tomatoes risotto

Italian Grandmothers everywhere are shaking their heads…

Every once in a while I see a recipe that looks like it is either intentionally booby-trapped, or is just plain wrong. When I finally looked at my August newsletter from Bonnie Stern (author of several go-to cookbooks in my arsenal) there was one freaky recipe that caught my attention. Not only do I not believe in re-inventing a perfectly good wheel, I think there are a few things you don’t mess with, like cooking pasta properly, and making risotto. So OF COURSE I had to try….

JUDY’S SPAGHETTI RISOTTO

This recipe is from Judy Witts Francini, a friend and colleague of Bonnie’s who leads tours, writes guidebooks and has a helpful website for anyone travelling to Italy www.divinacucina.com.  Don’t worry that it is against every rule of cooking pasta – it is amazing.

  • 3 lbs ripe tomatoes, cut in half
  • 2 tbsp extra virgin olive
  • 1/2 cup boiling water
  • kosher salt and freshly ground black pepper
  • 1 clove garlic, finely chopped
  • 1/4 tsp hot red chile flakes
  • 1 lb spaghetti
  • 2 cups boiling water

for finishing:  3 tbsp extra virgin olive oil or butter

Method:
1. Heat 2 tbsp oil in a large 12″ deep skillet. Add tomatoes, cut side down. Add about 1/2 cup boiling water and cook about 10 to 15 minutes until tomatoes have softened. Add garlic and hot chile flakes. Turn tomatoes over, cook another 5 minutes, adding more boiling water if necessary to prevent sticking. Now break tomatoes up with a wooden spoon and cook, until sauce-like and juicy.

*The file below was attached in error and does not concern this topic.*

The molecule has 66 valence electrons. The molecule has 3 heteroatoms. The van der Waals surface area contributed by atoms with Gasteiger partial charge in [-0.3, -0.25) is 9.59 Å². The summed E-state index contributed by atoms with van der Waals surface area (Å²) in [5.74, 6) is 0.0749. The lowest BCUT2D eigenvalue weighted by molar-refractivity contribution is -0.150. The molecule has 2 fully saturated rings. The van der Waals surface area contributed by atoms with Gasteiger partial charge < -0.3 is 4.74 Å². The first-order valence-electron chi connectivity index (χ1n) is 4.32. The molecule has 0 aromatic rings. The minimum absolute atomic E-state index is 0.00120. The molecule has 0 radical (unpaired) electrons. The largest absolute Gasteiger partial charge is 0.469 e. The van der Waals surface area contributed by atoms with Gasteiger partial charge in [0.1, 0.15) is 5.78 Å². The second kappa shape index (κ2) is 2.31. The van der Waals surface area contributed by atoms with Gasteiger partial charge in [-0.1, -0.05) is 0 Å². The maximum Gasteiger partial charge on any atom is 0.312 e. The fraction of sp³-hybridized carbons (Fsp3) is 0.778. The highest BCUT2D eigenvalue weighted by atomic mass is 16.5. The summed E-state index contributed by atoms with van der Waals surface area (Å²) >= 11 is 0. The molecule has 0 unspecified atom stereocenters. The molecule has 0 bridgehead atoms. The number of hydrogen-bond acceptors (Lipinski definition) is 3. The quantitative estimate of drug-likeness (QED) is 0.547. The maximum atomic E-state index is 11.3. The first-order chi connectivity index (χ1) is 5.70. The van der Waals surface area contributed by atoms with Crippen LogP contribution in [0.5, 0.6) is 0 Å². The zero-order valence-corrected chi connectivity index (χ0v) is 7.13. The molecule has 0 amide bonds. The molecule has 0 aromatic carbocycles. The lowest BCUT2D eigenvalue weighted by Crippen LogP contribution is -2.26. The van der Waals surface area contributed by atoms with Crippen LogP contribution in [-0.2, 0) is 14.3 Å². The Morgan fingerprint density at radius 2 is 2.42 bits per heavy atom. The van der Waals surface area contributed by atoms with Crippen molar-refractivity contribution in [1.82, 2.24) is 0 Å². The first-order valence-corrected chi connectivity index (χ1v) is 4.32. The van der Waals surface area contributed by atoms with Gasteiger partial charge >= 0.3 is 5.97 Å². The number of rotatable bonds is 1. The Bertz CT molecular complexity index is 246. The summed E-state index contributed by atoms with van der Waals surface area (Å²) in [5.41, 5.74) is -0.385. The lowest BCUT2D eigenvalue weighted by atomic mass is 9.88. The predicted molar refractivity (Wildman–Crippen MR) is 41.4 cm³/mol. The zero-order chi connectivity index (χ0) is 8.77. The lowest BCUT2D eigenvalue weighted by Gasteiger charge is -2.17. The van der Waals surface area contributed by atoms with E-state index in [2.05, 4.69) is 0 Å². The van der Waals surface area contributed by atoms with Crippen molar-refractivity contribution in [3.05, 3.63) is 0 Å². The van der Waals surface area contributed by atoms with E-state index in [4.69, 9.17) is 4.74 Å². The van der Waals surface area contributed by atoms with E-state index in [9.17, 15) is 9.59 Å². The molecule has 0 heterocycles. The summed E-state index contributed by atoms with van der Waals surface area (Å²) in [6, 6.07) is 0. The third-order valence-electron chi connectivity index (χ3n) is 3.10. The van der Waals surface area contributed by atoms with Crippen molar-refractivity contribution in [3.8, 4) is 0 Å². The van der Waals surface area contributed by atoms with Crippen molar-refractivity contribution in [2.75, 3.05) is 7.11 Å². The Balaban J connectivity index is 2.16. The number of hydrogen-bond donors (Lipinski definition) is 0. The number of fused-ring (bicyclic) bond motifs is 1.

2. Add dry spaghetti and stir a little until it softens and you can stir everything together. Adding water about 1/2 cup at a time, as the spaghetti absorbs the liquid, stir and cook until the spaghetti is al dente – about 10 to 15 minutes.

3. Stir in salt and pepper to taste, oil or butter and basil. Sprinkle with grated Parmigiano Reggiano if you like.

makes 6 servings

Folks, the texture is incredible and the lack of boiled-in-water-sog is amazing. Revolutionary even, perhaps. The sauce becomes creamy from the starch released from the pasta (which is why you really have to keep stirring as it cooks.).  I did skin the tomatoes to spare everyone the skin-in-the-teeth smile. The only slightly odd part of this adventure is the colour. If I were to name a new Crayola colour for the finished sauce, it would be “Chef Boyardee”

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